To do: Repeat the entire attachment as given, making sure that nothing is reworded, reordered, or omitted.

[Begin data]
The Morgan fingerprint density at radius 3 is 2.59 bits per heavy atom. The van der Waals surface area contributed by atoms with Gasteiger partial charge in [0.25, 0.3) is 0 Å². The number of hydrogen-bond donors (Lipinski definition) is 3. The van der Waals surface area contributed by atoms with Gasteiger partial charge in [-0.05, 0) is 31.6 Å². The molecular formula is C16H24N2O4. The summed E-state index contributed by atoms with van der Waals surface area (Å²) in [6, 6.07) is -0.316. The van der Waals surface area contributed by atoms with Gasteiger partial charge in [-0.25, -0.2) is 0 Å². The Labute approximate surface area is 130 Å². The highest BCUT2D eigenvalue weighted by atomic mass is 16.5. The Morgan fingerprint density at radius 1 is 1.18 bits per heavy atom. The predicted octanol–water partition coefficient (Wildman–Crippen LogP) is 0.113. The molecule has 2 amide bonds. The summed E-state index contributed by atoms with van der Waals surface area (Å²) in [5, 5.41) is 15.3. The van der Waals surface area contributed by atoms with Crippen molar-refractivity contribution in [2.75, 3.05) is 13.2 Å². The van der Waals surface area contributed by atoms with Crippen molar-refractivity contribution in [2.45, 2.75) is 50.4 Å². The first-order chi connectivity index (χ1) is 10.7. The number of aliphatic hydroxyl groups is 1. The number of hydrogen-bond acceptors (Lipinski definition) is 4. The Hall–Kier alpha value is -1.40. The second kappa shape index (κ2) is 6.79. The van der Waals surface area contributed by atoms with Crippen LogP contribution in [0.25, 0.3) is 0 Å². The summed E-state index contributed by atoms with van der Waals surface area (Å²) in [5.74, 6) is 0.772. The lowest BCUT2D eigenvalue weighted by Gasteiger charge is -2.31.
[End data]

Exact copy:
The Morgan fingerprint density at radius 3 is 2.59 bits per heavy atom. The van der Waals surface area contributed by atoms with Gasteiger partial charge in [0.25, 0.3) is 0 Å². The number of hydrogen-bond donors (Lipinski definition) is 3. The van der Waals surface area contributed by atoms with Gasteiger partial charge in [-0.05, 0) is 31.6 Å². The molecular formula is C16H24N2O4. The summed E-state index contributed by atoms with van der Waals surface area (Å²) in [6, 6.07) is -0.316. The van der Waals surface area contributed by atoms with Gasteiger partial charge in [-0.25, -0.2) is 0 Å². The Labute approximate surface area is 130 Å². The highest BCUT2D eigenvalue weighted by atomic mass is 16.5. The Morgan fingerprint density at radius 1 is 1.18 bits per heavy atom. The predicted octanol–water partition coefficient (Wildman–Crippen LogP) is 0.113. The molecule has 2 amide bonds. The summed E-state index contributed by atoms with van der Waals surface area (Å²) in [5, 5.41) is 15.3. The van der Waals surface area contributed by atoms with Crippen molar-refractivity contribution in [2.75, 3.05) is 13.2 Å². The van der Waals surface area contributed by atoms with Crippen molar-refractivity contribution in [2.45, 2.75) is 50.4 Å². The first-order chi connectivity index (χ1) is 10.7. The number of aliphatic hydroxyl groups is 1. The number of hydrogen-bond acceptors (Lipinski definition) is 4. The Hall–Kier alpha value is -1.40. The second kappa shape index (κ2) is 6.79. The van der Waals surface area contributed by atoms with Crippen LogP contribution in [0.25, 0.3) is 0 Å². The summed E-state index contributed by atoms with van der Waals surface area (Å²) in [5.74, 6) is 0.772. The lowest BCUT2D eigenvalue weighted by Gasteiger charge is -2.31.